by Angela Van Alten, Nutritionist and Beekeeper's Daughter
Propolis has shown in studies from around the world that it has tremendous anti-microbial activity. An antimicrobial is a substance that kills or inhibits the growth of microorganisms such as bacteria, fungi, or protozoans.
Penicillin and tetracycline are examples of drugs that are anti-microbial.
Because of the promise that propolis has shown as an exciting therapeutic agent, researchers set out to measure the antimicrobial activity of 19 different propolis extracts. Does all propolis contain the same powerful bacteria killing compounds or are these unique to certain bees? The propolis that was tested included both alcohol based propolis and non-alcohol based tinctures.
Not shockingly, it was verified by the scientists that all propolis samples tested showed antimicrobial activity, although results varied considerably between samples.
This is where is gets interesting. Results revealed both types of propolis extracts showed highly sensitive antimicrobial action against some very common, yet very dangerous bacteria like Staphylococcus aureus. Staph can lead to things like pneumonia, meningitis and even death. Senior's are particularly susceptible to Staph. Meningitis in particular can be resistant to Staph yet Propolis had the ability to kill this dangerous bug.
Propolis also showed activity against Streptococcus mutans. Your dentist should be familiar with this strain as it is what causes tooth decay and cavities.
Candida albicans and Saccharomyces cerevisae (yeast) were also killed by Propolis. If you've ever had a yeast infection (Candida) then your familiar with this fungus know how difficult and frustrating this can be to treat.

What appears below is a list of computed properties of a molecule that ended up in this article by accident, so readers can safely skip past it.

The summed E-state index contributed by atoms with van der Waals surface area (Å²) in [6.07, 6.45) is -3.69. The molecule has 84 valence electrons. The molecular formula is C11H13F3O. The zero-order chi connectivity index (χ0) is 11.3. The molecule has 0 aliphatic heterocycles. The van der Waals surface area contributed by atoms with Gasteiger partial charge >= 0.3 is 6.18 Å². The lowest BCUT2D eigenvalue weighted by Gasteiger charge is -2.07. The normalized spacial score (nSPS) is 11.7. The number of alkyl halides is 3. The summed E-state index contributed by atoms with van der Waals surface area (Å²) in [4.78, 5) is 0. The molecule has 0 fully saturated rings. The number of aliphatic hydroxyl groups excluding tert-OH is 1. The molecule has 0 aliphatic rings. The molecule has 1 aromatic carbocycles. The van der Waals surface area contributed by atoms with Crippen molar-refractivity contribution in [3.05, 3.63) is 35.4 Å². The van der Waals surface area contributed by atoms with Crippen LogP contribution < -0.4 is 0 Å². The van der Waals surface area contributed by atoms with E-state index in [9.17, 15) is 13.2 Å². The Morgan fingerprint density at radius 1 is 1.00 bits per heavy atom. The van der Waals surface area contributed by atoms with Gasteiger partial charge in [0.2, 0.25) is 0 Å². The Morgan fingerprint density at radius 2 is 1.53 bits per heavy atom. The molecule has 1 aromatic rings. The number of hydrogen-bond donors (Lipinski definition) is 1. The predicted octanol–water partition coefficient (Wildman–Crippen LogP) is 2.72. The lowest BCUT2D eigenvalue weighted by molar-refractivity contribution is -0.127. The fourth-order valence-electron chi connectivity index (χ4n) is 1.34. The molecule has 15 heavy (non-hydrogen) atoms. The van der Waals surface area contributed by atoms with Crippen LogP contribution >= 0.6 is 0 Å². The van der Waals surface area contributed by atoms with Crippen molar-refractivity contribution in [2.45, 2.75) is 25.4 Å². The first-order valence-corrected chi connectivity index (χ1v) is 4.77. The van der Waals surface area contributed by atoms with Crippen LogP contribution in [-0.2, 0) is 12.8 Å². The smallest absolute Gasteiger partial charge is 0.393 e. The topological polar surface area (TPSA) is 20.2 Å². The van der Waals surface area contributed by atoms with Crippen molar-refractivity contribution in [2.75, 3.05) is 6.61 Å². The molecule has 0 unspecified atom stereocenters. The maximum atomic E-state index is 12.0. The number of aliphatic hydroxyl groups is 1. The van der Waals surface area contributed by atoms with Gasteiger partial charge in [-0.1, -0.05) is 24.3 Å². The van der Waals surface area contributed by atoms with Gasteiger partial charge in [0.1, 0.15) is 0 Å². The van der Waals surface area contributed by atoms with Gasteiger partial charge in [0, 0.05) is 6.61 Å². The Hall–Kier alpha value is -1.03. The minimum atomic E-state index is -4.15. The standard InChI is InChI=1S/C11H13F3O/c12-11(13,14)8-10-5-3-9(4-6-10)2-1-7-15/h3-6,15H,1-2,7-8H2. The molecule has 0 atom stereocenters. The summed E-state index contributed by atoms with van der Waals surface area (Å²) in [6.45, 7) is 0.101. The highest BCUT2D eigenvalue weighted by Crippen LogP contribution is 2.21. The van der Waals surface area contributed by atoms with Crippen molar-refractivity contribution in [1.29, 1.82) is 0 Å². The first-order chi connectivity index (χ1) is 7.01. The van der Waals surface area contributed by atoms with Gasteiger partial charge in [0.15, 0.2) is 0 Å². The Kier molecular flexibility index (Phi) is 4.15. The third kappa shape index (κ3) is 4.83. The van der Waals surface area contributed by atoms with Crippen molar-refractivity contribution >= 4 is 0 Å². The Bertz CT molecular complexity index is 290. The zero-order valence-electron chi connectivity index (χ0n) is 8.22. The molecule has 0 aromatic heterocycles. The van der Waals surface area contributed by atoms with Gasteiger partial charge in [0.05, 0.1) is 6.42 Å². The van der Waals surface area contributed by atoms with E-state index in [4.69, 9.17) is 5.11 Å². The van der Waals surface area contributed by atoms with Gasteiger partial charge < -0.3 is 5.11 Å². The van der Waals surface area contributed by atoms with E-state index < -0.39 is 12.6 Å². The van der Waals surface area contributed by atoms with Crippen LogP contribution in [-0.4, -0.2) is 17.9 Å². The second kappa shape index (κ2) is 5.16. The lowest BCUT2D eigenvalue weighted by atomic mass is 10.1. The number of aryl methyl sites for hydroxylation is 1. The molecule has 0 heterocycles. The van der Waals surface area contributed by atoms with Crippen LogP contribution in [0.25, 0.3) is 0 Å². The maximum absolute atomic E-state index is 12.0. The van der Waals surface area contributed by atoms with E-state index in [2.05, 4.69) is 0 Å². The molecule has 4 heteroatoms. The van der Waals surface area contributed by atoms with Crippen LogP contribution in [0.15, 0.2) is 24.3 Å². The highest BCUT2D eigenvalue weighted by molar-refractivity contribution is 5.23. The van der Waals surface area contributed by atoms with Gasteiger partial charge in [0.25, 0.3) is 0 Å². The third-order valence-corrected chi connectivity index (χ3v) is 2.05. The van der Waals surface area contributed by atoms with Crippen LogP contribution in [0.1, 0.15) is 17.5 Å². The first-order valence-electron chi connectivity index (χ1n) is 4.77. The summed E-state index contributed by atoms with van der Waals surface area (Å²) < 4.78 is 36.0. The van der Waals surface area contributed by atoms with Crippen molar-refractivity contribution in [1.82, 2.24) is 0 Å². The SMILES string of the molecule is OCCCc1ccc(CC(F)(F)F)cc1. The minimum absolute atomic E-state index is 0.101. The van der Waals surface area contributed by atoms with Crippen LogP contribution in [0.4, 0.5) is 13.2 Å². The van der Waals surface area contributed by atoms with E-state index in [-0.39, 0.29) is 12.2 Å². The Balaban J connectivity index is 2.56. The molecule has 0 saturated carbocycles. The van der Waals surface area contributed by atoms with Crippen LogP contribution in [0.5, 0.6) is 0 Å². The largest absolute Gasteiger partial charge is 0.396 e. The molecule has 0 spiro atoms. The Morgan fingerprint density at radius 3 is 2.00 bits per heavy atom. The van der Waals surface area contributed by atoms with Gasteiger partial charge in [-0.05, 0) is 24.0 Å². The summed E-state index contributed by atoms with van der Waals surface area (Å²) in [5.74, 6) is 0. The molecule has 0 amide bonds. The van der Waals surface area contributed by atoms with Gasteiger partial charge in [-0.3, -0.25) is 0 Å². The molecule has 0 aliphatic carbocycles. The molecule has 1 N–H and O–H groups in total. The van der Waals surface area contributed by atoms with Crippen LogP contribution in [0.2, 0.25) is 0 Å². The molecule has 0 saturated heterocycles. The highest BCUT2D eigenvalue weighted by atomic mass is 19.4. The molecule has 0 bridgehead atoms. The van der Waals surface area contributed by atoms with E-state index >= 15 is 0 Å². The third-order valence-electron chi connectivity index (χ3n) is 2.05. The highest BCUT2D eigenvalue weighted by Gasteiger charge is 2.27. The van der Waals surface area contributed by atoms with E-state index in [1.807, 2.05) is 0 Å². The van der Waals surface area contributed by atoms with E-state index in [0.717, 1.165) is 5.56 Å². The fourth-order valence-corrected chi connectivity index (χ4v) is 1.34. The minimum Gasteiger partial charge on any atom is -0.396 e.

Propolis also showed activity against Salmonella (food poisoning) and lesser activity against Helicobacter pylori (a stomach bacteria found in patients with chronic gastritis and gastric ulcers).
The researchers concluded that the propolis had a strong and dose-dependent activity against most of the microbial strains tested, meaning the higher the dose exposed to these bugs the more effective Propolis was at killing them.
So what is it in propolis that has this dramatic effect against all of these different microbes?
The scientists did more research and found that that phenolic substances like CAPE (caffeic acid phenethyl ester) and Cinnamic Acid were responsible for this inhibition, regardless of their geographical origin and the solvent employed for extraction. Statistical analysis showed no significant differences between alcohol based propolis or the propylene glycol based tinctures.
World Journal of Microbiology & Biotechnology, 2012 Apr;28(4):1351-8.
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